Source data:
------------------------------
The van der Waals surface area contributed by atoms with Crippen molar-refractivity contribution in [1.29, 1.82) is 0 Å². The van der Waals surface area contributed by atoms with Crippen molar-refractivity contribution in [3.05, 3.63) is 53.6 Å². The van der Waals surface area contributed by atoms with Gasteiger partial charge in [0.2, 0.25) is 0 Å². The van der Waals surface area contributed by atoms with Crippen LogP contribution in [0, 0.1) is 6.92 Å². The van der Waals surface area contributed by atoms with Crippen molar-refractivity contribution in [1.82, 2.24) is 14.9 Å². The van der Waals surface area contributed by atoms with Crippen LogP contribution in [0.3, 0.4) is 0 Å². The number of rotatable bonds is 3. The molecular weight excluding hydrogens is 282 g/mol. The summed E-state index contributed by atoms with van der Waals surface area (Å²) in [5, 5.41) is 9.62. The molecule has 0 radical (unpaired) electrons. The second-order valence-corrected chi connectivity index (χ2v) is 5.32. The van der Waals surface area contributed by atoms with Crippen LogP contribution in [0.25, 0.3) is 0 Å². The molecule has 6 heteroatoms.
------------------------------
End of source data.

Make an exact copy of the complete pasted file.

The van der Waals surface area contributed by atoms with Crippen molar-refractivity contribution in [1.29, 1.82) is 0 Å². The van der Waals surface area contributed by atoms with Crippen molar-refractivity contribution in [3.05, 3.63) is 53.6 Å². The van der Waals surface area contributed by atoms with Gasteiger partial charge in [0.2, 0.25) is 0 Å². The van der Waals surface area contributed by atoms with Crippen LogP contribution in [0, 0.1) is 6.92 Å². The van der Waals surface area contributed by atoms with Crippen molar-refractivity contribution in [1.82, 2.24) is 14.9 Å². The van der Waals surface area contributed by atoms with Crippen LogP contribution in [0.3, 0.4) is 0 Å². The number of rotatable bonds is 3. The molecular weight excluding hydrogens is 282 g/mol. The summed E-state index contributed by atoms with van der Waals surface area (Å²) in [5, 5.41) is 9.62. The molecule has 0 radical (unpaired) electrons. The second-order valence-corrected chi connectivity index (χ2v) is 5.32. The van der Waals surface area contributed by atoms with Crippen LogP contribution in [0.25, 0.3) is 0 Å². The molecule has 6 heteroatoms.